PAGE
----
Proteins account for about three-fourths of the dry matter in most human tissues other than bone and adipose tissue. They are macromolecules with molecular weights ranging from a few thousand to many millions, and they are required for practically every essential function in the body. From the standpoint of nutrition, the human body does not require dietary protein per se. Rather, it requires the nine essential amino acids that are present in dietary proteins. Dietary sources of utilizable carbon, usually from carbohydrates, and nitrogen are required for the synthesis of nonessential amino acids.
The nine essential amino acids are histidine, isoleucine, leucine, lysine, methionine, phenylalanine, threonine, tryptophan, and valine. They are deemed essential because they cannot be synthesized by mammals, at least in the amounts needed, and are therefore essential constituents of an adequate diet for humans. The earlier classification of amino acids as either indispensable or dispensable (Rose and Wixom, 1955) now requires refinement, since in some conditions (e.g., premature births and liver damage) the so-called dispensable amino acids (e.g., cystine and tyrosine) may be important components of the diet and should be considered to be conditionally dispensable (Horowitz et al., 1981).
It has long been known that proteins differ in their growth-promoting ability. These differences in nutritional or biologic value are often expressed in terms of high-quality reference proteins (i.e., foods such as eggs, cow's milk, meat, and fish, which contain all the essential amino acids in relatively high concentrations). Because amino acid requirements change with growth and development (FAO/WHO/UNU, 1985), it is now accepted that the biologic or nutritional value is not an unchanging attribute of a protein but can vary with the age of the consumer. However, the degree to which the mixed proteins in typical diets differ in their nutritional value for younger children through adulthood seems rather small (FAO/WHO/UNU, 1985), especially when the usual diet contains a mixture of good protein sources (e.g., milk, eggs, meat, fish, legumes, and nuts) whose amino acid content complements that of such staple foods as cereals and potatoes (Bressani, 1977).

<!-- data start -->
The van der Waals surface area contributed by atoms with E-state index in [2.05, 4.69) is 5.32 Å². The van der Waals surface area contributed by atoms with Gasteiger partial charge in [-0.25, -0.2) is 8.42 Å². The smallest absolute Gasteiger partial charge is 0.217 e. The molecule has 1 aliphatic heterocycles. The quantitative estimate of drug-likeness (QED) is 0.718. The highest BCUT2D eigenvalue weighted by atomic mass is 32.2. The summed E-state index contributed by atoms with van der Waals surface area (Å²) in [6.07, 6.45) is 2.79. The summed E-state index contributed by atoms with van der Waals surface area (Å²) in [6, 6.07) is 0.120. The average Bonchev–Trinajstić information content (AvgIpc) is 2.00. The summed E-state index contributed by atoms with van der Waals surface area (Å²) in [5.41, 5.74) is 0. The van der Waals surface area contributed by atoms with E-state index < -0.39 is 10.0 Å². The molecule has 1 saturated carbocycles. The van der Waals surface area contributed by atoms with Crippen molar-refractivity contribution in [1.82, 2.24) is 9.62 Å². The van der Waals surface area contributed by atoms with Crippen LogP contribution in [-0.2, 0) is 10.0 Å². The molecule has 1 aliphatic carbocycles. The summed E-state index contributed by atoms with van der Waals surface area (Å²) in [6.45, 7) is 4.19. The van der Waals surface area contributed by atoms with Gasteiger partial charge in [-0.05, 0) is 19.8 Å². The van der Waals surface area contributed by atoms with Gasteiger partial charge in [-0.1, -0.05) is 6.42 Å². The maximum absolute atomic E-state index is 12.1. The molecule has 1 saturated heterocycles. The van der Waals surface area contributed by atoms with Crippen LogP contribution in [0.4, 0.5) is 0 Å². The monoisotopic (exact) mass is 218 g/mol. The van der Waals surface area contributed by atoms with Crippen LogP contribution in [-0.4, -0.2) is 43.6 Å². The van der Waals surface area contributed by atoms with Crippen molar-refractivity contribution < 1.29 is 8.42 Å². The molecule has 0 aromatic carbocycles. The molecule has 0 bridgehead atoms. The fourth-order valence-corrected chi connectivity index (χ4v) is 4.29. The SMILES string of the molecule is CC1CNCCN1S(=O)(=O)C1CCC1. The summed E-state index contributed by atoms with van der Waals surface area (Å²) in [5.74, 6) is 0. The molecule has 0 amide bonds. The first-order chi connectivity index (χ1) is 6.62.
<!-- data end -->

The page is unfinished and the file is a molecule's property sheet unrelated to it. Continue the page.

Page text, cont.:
Patterns of Intake in the U.S. Diet
Protein available in the U.S. food supply has amounted to about 100 g/person/day, or 11% of total energy, since 1909 when the U.S. Department of Agriculture (USDA) began to report food supply data (see Figure 3-3 and Table 3-3 in Chapter 3). A major change since 1909 has been a marked increase (from 52 to 68%) in the proportion of total protein from animal sources and a concomitant decrease in protein from plant sources. Food supply data indicate only the amount
of protein available for consumption in wholesale and retail markets, however, and not the amounts actually consumed.
According to USDA's Nationwide Food Consumption Survey (NFCS) of 1977-1978, the mean protein intake for all respondents (infancy to over 75 years of age) was 74 g/day or 16.5% of total calories and exceeded the RDA for all 22 age-sex groups (USDA, 1984). In later USDA surveys, conducted in 1985 and 1986, protein intake averaged 15 to 16% of calories for children 1 to 5 years, 16% of calories for women 19 to 50 years, and 16.5% for men 19 to 50 years, regardless of income (USDA, 1986, 1987a,b). There was little variation in intake with race or urbanization. The 1977-1978 NFCS indicated that meats, poultry, and fish contributed approximately 49%, dairy products 18%, eggs 4%, legumes 3%, cereal products 18%, and fruits and vegetables 7 to 8% of the protein in the U.S. diet (USDA, 1983).
Evidence Associating Protein with Chronic Diseases
Several considerations must be borne in mind in reviewing studies on dietary protein and chronic diseases:
· Because intakes of animal protein and saturated fat tend to be highly correlated, it is not possible in most epidemiologic studies to separate their independent effects.